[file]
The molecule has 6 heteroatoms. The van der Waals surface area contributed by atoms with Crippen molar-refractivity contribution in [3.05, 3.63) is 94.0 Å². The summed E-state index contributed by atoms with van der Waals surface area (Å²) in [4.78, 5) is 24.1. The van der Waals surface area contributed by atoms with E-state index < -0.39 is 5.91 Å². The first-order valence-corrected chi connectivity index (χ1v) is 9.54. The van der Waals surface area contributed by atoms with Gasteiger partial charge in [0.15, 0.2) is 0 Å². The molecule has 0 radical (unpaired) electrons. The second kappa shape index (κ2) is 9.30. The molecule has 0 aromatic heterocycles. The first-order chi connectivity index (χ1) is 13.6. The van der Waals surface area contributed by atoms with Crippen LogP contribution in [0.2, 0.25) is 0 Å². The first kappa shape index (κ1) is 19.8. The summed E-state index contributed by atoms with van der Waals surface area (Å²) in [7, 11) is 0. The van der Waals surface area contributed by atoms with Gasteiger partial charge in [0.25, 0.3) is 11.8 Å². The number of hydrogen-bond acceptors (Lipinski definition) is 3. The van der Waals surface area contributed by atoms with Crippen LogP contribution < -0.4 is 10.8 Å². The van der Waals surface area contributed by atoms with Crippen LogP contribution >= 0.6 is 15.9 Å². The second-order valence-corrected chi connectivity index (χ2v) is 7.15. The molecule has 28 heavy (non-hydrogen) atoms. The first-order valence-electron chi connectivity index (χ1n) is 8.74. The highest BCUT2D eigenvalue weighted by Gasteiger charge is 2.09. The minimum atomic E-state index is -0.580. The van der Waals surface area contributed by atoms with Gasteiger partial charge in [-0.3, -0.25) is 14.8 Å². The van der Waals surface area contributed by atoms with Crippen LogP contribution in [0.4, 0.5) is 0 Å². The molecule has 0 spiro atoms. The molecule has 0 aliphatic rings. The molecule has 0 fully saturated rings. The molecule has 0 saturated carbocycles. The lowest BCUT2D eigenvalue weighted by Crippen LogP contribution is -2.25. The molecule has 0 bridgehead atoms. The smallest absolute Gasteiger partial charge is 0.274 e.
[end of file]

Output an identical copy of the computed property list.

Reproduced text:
The molecule has 6 heteroatoms. The van der Waals surface area contributed by atoms with Crippen molar-refractivity contribution in [3.05, 3.63) is 94.0 Å². The summed E-state index contributed by atoms with van der Waals surface area (Å²) in [4.78, 5) is 24.1. The van der Waals surface area contributed by atoms with E-state index < -0.39 is 5.91 Å². The first-order valence-corrected chi connectivity index (χ1v) is 9.54. The van der Waals surface area contributed by atoms with Gasteiger partial charge in [0.15, 0.2) is 0 Å². The molecule has 0 radical (unpaired) electrons. The second kappa shape index (κ2) is 9.30. The molecule has 0 aromatic heterocycles. The first-order chi connectivity index (χ1) is 13.6. The van der Waals surface area contributed by atoms with Crippen LogP contribution in [0.2, 0.25) is 0 Å². The first kappa shape index (κ1) is 19.8. The summed E-state index contributed by atoms with van der Waals surface area (Å²) in [7, 11) is 0. The van der Waals surface area contributed by atoms with Gasteiger partial charge in [0.25, 0.3) is 11.8 Å². The number of hydrogen-bond acceptors (Lipinski definition) is 3. The van der Waals surface area contributed by atoms with Crippen LogP contribution < -0.4 is 10.8 Å². The van der Waals surface area contributed by atoms with Crippen LogP contribution >= 0.6 is 15.9 Å². The second-order valence-corrected chi connectivity index (χ2v) is 7.15. The molecule has 28 heavy (non-hydrogen) atoms. The first-order valence-electron chi connectivity index (χ1n) is 8.74. The highest BCUT2D eigenvalue weighted by Gasteiger charge is 2.09. The minimum atomic E-state index is -0.580. The van der Waals surface area contributed by atoms with Gasteiger partial charge in [-0.3, -0.25) is 14.8 Å². The van der Waals surface area contributed by atoms with Crippen LogP contribution in [0.4, 0.5) is 0 Å². The molecule has 0 spiro atoms. The molecule has 0 aliphatic rings. The molecule has 0 fully saturated rings. The molecule has 0 saturated carbocycles. The lowest BCUT2D eigenvalue weighted by Crippen LogP contribution is -2.25. The molecule has 0 bridgehead atoms. The smallest absolute Gasteiger partial charge is 0.274 e.